From the spiritual perspective, Monticello is interesting because of the mix of lights and vibrations there, in keeping with the complexity of its author. A glow from some realm of the Ideal hovers over the entire mountaintop; in Jefferson’s library and study one can actually catch a little trickle of golden-orange light leaning down from the Supermind, quiet and mostly hidden by lower and more superficial vibrations, but nonetheless there in the background; and finally a dark and heavy vibration that cloaks the house at moments like a veil of blackness and breath of grief. To understand this mix of forces in the atmosphere, one must understand the process of Integral Yoga. There is no doubt that Jefferson, in his best moments, was open to the Future, which by definition is the path of the supramental manifestation. More than any of the founding fathers, he was a visionary touched by the promise of a New Creation. Abigail Adams once said that whenever she was in his presence, she felt an aura of wonder and enchantment around him. This was the good and high side of Jefferson’s character, and it is abundantly evident in his many remarkable accomplishments. The other side of course, the darker side, was the burden carried by any and every soul who descends into this world in order to labor for the evolution of consciousness. Jefferson had many faults and failings, as we shall enumerate below, among the largest his inability to articulate an equal-minded stance towards African Americans and to live by it—unlike Adams, who opposed slavery and never owned slaves. Of course Adams had the advantage of living off the New England economy, which relied more heavily on banking and industrial commerce than the southern plantation economy, but my own intuition is that by end of his life Jefferson was privately burdened by his failure on the slave issue, and died feeling imprisoned by it. Among the many losses he grieved in his life, the deepest may have been his own recognition of how he failed the ideal of freedom and equality.

Today Jefferson’s defects in this regard are much publicized, including the fact that he most likely fathered illegitimate children with a slave mistress, and that he was certainly tainted by racist ideas. Many are appalled that the author of the Declaration of Independence could have such flaws, and on this basis some go so far as to discount him as simply another white, male oppressor like all the rest. Yet such reactions are simplistic and insufficient, and completely misapprehend the complexity of the evolutionary process from a spiritual perspective. Intellectually, Jefferson was not blind to the contradiction of owning slaves. In his younger years he tried several times to advocate for abolition but eventually gave up, leaving that problem to another generation. And it is quite possible that he would have set his slaves free upon his death, as did George Washington, had he not been colossally in debt and worried about the survival of his two surviving daughters. And spiritually, to understand the paradox of Thomas Jefferson, one must grasp that inwardly he was not just an American, he was the spirit and riddle of America. He carried in his being all of the conflicting forces, tendencies, and possibilities that were abroad in early America, from the highest to the lowest, and his life was a struggle to transform this discord into harmony. Where he succeeded, America followed; and where he failed, she followed too.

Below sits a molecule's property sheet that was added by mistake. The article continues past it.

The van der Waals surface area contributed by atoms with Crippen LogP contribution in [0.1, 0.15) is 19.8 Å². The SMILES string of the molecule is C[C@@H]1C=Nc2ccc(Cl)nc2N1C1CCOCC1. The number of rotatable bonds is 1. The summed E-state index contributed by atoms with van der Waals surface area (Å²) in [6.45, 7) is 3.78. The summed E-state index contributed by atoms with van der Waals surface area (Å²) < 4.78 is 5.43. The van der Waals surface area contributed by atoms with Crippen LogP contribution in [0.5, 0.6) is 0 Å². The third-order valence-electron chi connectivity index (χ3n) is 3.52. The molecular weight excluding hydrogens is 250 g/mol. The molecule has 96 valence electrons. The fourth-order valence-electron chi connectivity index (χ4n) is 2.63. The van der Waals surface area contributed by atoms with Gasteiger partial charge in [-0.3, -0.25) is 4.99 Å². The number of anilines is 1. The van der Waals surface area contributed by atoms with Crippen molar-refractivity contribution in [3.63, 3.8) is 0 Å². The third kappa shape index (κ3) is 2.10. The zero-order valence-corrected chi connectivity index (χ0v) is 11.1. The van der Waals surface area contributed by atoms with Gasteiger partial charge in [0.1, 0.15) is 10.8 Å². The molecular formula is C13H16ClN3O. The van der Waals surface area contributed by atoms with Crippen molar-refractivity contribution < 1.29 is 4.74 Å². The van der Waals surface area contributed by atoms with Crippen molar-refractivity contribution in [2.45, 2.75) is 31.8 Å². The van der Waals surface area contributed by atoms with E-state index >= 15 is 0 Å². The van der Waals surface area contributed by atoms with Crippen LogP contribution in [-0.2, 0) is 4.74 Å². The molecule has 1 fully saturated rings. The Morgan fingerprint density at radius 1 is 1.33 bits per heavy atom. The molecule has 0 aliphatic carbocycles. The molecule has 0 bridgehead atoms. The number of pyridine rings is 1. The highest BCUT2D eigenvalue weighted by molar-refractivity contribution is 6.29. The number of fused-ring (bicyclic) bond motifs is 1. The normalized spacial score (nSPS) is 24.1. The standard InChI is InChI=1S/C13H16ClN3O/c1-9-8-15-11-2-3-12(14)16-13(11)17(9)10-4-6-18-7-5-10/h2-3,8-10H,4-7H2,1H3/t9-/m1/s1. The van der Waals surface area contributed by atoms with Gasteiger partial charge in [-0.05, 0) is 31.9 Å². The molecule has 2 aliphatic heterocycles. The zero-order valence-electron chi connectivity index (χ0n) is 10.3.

The problem of slavery and racism, for example, was to be a major tension in American life for the next two centuries, and it is still not entirely resolved to this day. Nor was that the only dichotomy within Jefferson that is still being worked out. Jefferson did many things in his life that seem contradictory. For example, he reviled autocrats and advocated minimal executive power, yet made the Louisiana purchase from Napoleon without the approval of Congress because the price was right and he dreamed of an “empire of liberty” stretching from sea to shining sea. He championed democracy and the “common man,” yet took great pleasure in fine French wine and the social extravaganzas of Parisian aristocracy. He spoke of morals and the simple life, yet had his runs of license and luxury. He admired the music and classical arts of Europe, yet danced to an American fiddle and conducted his presidency in a pauper’s clothes and with a total absence of stately pomp (unlike Adams, who ironically was quite good at regal pomp). He was a public figure and brilliant socialite, yet at the same time intensely private and retiring. And finally he experimented with that most volatile contradiction of all, the problem of the interracial couple. While one may justly criticize the abuse of power in having an affair with a slave, at the same time we know little about the human affections involved. For all we know, Jefferson may have had feelings for Ms. Hemmings that, in another and freer world—for instance, in the modern world he helped to create–he might have handled quite differently. All of these opposing tendencies within Jefferson are still being played out in the varied political, social, and cultural life of the United States. He was not a simple man—and America is not a simple nation.

Well, that was all long ago. Time, the world, and God move on. Yet I suspect that were Adams and Jefferson to return today, they would be eager to review the fate of America, to read the vision set forth in Sri Aurobindo’s Ideal of Human Unity, and to grapple with the phenomenon of Auroville. Probably they would bicker amiably like old friends, Adams criticizing and Jefferson rhapsodizing about the notion of changing human nature through yoga, but they should find the issue worthy of their full attention. Indeed, they might even be back on earth right now, agreeing to disagree about the future of tomorrow, each serving the evolution of consciousness in his own way.

September, 2001